Balgair Muir Woods, Balfron, Stirlingshire

Cup-and-Ring Stone:  OS Grid Reference – NS 58763 90113  —  NEW FIND

Getting Here

The stone in question

The stone in question

Take the B822 Fintry to Kippen road and just over 2 miles (3.3km) north of Kippen, take the small country lane on your left. Parking is truly troublesome along here, so: nearly half-a-mile along, a road/track on your right takes you into the huge forestry plantation (or ‘tree farm’ as Nina Harris calls them).  Go up here and, when you reach the tree-line, walk along the outer perimeter fence to your left.  Keep walking – and walking – through bog and over fence – keeping all along to the outside of the forest for more than a mile. You eventually reach a rise on the Balfron side with huge views to the west – and just here is an opening into the trees on your right where a long ridge of rock is obvious.  You’re here!

Archaeology & History

Main feature of the carving

Main feature of the carving

Not far from the recently rediscovered Footsteps Stone (coming soon…), this large cup-and-ring carving was found by Paul Hornby on a TNA rock art venture in November 2016 on a journey to the petroglyphs on Balgair Muir, between Balfron and Fintry.  Twas a damn good day indeed!  We’d been up here the previous week, but the grey daylight gave little away.  Upon revisiting the place, Paul eventually called us over and, beneath a mass of fallen tree foliage, the long raised rock gave up its ancient symbols once again.

Very faint partial rings?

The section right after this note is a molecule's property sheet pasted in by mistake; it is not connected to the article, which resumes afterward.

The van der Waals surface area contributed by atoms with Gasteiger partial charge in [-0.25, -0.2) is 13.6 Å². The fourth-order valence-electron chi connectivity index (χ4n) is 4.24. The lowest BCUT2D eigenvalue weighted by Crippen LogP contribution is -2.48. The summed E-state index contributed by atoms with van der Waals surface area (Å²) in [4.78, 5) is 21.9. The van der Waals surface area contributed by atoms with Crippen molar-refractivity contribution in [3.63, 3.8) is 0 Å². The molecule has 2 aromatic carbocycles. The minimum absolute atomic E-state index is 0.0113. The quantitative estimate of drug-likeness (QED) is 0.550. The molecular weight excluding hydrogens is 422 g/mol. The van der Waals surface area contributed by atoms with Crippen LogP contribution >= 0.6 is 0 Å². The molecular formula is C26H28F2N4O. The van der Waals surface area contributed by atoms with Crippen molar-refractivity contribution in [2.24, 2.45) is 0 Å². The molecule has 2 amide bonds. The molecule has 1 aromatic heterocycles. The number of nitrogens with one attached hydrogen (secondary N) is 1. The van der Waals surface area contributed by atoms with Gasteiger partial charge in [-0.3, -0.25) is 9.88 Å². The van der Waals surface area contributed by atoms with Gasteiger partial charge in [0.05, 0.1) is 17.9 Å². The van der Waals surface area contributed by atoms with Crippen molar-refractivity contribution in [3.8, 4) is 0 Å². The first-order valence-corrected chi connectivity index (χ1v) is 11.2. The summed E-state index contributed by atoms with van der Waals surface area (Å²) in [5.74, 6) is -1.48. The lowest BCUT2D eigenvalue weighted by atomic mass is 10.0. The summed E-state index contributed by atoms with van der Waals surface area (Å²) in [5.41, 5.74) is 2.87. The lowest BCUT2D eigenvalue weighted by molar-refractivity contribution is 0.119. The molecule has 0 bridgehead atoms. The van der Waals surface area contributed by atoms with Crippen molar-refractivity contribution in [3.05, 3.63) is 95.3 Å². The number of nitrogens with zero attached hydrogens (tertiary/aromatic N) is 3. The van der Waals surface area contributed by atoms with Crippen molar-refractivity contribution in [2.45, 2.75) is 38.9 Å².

Very faint partial cup&rings?

Main feature, looking ENE (photo by Nina Harris)

Main feature, looking ENE (photo by Nina Harris)

Along the main face of the stone are a variety of geophysical undulations and small natural hollows—lots of them!—some of which give the impression of being primitive cup-markings, but they’re more the result of erosion.  However, amidst these are several very possible cup-markings, and some photo-images show that at least one of them has portions of a distinct faint ring around it, possibly two of them.  On the whole however, we’d need a geological specialist to tell us with certainty about the other doubtful ‘cups’ here (TNA neeeeds an in-house crazy geologist into petroglyphs and things!).

The Balguir Moor Woods design

Balgair Muir Woods design

Main feature, looking west

Main feature, looking west

As the rock face slopes down on its northern edges, away from the many natural pits and nodules, Paul uncovered two large incomplete ‘rings’, each with short outer ‘lines’, distinctly carved.  The ‘rings’ are somewhat larger than the average cup-and-ring motifs — but it also appears that at least one of the ‘rings’ is lacking an internal cup-mark.

Large semi-carved 'bowl' (photo by Nina Harris)

Large semi-carved ‘bowl’ (photo by Nina Harris)

On the same piece of rock, several feet to the east and almost covered by an adjacent tree, we also found a large half-natural half-carved ‘bowl’ more than 12 inches (30cm) across with a possible cup-marking near its centre.  Whoever carved this section of the petroglyph has definitely utilised the natural features in the rock and, it seems, may never have finished the work.

We need more visits to this area to find what more lies beneath the fallen forest debris.

Acknowledgements:  Massive thanks to Paul Hornby for uncovering this carving.  Huge thanks also to Nina Harris for her help and some of the photos; and also to Ann Rankin and Mick for all their relative help too.  Until next time…

© Paul Bennett, The Northern Antiquarian 

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About megalithix

Occultist, prehistorian and independent archaeological researcher, specializing in prehistoric rock art, Neolithic, Bronze Age & Iron Age sites, and the animistic cosmologies of pre-Christian & traditional cultures.
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